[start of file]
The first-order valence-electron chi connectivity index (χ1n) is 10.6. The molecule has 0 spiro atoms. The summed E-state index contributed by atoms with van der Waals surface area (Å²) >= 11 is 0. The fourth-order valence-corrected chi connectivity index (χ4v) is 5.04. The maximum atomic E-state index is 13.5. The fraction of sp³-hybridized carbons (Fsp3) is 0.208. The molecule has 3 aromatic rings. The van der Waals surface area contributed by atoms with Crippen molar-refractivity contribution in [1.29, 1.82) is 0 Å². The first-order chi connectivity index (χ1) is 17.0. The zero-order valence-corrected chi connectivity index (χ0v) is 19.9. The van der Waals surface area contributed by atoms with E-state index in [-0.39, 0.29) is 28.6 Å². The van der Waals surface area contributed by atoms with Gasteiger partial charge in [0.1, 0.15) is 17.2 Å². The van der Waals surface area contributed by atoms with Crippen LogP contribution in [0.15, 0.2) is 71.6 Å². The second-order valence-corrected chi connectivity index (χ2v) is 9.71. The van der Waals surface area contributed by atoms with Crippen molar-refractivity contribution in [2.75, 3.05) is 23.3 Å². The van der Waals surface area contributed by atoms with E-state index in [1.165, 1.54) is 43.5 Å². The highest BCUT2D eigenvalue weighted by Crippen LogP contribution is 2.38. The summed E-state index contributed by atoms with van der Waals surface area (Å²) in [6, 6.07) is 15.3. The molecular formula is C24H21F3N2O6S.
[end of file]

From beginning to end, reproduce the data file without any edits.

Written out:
The first-order valence-electron chi connectivity index (χ1n) is 10.6. The molecule has 0 spiro atoms. The summed E-state index contributed by atoms with van der Waals surface area (Å²) >= 11 is 0. The fourth-order valence-corrected chi connectivity index (χ4v) is 5.04. The maximum atomic E-state index is 13.5. The fraction of sp³-hybridized carbons (Fsp3) is 0.208. The molecule has 3 aromatic rings. The van der Waals surface area contributed by atoms with Crippen molar-refractivity contribution in [1.29, 1.82) is 0 Å². The first-order chi connectivity index (χ1) is 17.0. The zero-order valence-corrected chi connectivity index (χ0v) is 19.9. The van der Waals surface area contributed by atoms with E-state index in [-0.39, 0.29) is 28.6 Å². The van der Waals surface area contributed by atoms with Gasteiger partial charge in [0.1, 0.15) is 17.2 Å². The van der Waals surface area contributed by atoms with Crippen LogP contribution in [0.15, 0.2) is 71.6 Å². The second-order valence-corrected chi connectivity index (χ2v) is 9.71. The van der Waals surface area contributed by atoms with Crippen molar-refractivity contribution in [2.75, 3.05) is 23.3 Å². The van der Waals surface area contributed by atoms with E-state index in [1.165, 1.54) is 43.5 Å². The highest BCUT2D eigenvalue weighted by Crippen LogP contribution is 2.38. The summed E-state index contributed by atoms with van der Waals surface area (Å²) in [6, 6.07) is 15.3. The molecular formula is C24H21F3N2O6S.